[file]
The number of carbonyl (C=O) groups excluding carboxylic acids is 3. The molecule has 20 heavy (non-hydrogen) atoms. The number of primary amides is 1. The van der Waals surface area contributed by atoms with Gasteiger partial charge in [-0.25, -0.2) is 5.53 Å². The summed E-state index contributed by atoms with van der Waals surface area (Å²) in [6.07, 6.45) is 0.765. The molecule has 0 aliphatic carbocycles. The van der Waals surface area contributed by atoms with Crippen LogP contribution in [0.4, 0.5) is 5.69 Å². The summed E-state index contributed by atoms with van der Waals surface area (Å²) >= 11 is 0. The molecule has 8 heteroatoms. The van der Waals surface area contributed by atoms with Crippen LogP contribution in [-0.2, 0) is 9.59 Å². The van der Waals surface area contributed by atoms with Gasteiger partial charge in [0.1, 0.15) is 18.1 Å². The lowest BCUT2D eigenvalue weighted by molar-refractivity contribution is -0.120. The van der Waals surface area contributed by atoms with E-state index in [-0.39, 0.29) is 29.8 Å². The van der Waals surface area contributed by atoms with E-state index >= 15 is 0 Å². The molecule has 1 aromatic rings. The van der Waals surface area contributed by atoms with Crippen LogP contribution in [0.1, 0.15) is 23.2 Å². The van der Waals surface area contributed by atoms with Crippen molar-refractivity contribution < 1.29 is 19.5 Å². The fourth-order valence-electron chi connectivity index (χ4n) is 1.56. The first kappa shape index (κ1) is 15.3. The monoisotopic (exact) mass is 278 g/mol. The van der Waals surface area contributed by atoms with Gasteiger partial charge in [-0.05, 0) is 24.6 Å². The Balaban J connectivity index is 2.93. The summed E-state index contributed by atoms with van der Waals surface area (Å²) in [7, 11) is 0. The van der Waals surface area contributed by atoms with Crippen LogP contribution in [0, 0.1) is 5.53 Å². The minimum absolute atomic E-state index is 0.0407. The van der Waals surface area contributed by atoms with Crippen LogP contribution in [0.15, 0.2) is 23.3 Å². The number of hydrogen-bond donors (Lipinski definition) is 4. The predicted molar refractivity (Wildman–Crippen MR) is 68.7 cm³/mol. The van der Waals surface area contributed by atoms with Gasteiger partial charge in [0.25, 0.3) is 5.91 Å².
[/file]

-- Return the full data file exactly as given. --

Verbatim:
The number of carbonyl (C=O) groups excluding carboxylic acids is 3. The molecule has 20 heavy (non-hydrogen) atoms. The number of primary amides is 1. The van der Waals surface area contributed by atoms with Gasteiger partial charge in [-0.25, -0.2) is 5.53 Å². The summed E-state index contributed by atoms with van der Waals surface area (Å²) in [6.07, 6.45) is 0.765. The molecule has 0 aliphatic carbocycles. The van der Waals surface area contributed by atoms with Crippen LogP contribution in [0.4, 0.5) is 5.69 Å². The summed E-state index contributed by atoms with van der Waals surface area (Å²) >= 11 is 0. The molecule has 8 heteroatoms. The van der Waals surface area contributed by atoms with Crippen LogP contribution in [-0.2, 0) is 9.59 Å². The van der Waals surface area contributed by atoms with Gasteiger partial charge in [0.1, 0.15) is 18.1 Å². The lowest BCUT2D eigenvalue weighted by molar-refractivity contribution is -0.120. The van der Waals surface area contributed by atoms with E-state index in [-0.39, 0.29) is 29.8 Å². The van der Waals surface area contributed by atoms with E-state index >= 15 is 0 Å². The molecule has 1 aromatic rings. The van der Waals surface area contributed by atoms with Crippen LogP contribution in [0.1, 0.15) is 23.2 Å². The van der Waals surface area contributed by atoms with Crippen molar-refractivity contribution < 1.29 is 19.5 Å². The fourth-order valence-electron chi connectivity index (χ4n) is 1.56. The first kappa shape index (κ1) is 15.3. The monoisotopic (exact) mass is 278 g/mol. The van der Waals surface area contributed by atoms with Gasteiger partial charge in [-0.05, 0) is 24.6 Å². The Balaban J connectivity index is 2.93. The summed E-state index contributed by atoms with van der Waals surface area (Å²) in [7, 11) is 0. The van der Waals surface area contributed by atoms with Crippen LogP contribution in [0, 0.1) is 5.53 Å². The minimum absolute atomic E-state index is 0.0407. The van der Waals surface area contributed by atoms with Crippen LogP contribution in [0.15, 0.2) is 23.3 Å². The number of hydrogen-bond donors (Lipinski definition) is 4. The predicted molar refractivity (Wildman–Crippen MR) is 68.7 cm³/mol. The van der Waals surface area contributed by atoms with Gasteiger partial charge in [0.25, 0.3) is 5.91 Å².